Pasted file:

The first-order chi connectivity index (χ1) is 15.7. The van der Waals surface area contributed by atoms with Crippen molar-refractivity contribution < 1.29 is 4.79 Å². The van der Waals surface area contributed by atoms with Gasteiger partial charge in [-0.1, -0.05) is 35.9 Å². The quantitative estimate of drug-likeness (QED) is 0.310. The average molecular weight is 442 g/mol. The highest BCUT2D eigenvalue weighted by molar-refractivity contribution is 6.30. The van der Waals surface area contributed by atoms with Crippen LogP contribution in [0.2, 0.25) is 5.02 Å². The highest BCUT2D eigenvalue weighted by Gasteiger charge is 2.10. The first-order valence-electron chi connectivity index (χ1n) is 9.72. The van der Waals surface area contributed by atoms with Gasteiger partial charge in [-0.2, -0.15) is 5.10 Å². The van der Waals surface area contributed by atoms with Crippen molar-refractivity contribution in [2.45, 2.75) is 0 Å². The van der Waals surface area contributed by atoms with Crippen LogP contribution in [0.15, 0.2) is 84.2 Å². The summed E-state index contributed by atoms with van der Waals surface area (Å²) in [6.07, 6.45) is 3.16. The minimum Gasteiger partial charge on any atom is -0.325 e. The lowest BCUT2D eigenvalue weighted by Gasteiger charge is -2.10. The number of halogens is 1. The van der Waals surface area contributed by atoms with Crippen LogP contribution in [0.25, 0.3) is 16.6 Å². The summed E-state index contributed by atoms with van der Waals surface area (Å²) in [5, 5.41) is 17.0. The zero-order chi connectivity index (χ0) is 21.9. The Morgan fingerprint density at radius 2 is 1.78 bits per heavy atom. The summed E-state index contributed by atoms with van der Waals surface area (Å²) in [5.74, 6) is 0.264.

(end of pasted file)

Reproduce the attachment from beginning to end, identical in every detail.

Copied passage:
The first-order chi connectivity index (χ1) is 15.7. The van der Waals surface area contributed by atoms with Crippen molar-refractivity contribution < 1.29 is 4.79 Å². The van der Waals surface area contributed by atoms with Gasteiger partial charge in [-0.1, -0.05) is 35.9 Å². The quantitative estimate of drug-likeness (QED) is 0.310. The average molecular weight is 442 g/mol. The highest BCUT2D eigenvalue weighted by molar-refractivity contribution is 6.30. The van der Waals surface area contributed by atoms with Crippen LogP contribution in [0.2, 0.25) is 5.02 Å². The highest BCUT2D eigenvalue weighted by Gasteiger charge is 2.10. The first-order valence-electron chi connectivity index (χ1n) is 9.72. The van der Waals surface area contributed by atoms with Gasteiger partial charge in [-0.2, -0.15) is 5.10 Å². The van der Waals surface area contributed by atoms with Crippen molar-refractivity contribution in [2.45, 2.75) is 0 Å². The van der Waals surface area contributed by atoms with Crippen LogP contribution in [0.15, 0.2) is 84.2 Å². The summed E-state index contributed by atoms with van der Waals surface area (Å²) in [6.07, 6.45) is 3.16. The minimum Gasteiger partial charge on any atom is -0.325 e. The lowest BCUT2D eigenvalue weighted by Gasteiger charge is -2.10. The number of halogens is 1. The van der Waals surface area contributed by atoms with Crippen LogP contribution in [0.25, 0.3) is 16.6 Å². The summed E-state index contributed by atoms with van der Waals surface area (Å²) in [5, 5.41) is 17.0. The zero-order chi connectivity index (χ0) is 21.9. The Morgan fingerprint density at radius 2 is 1.78 bits per heavy atom. The summed E-state index contributed by atoms with van der Waals surface area (Å²) in [5.74, 6) is 0.264.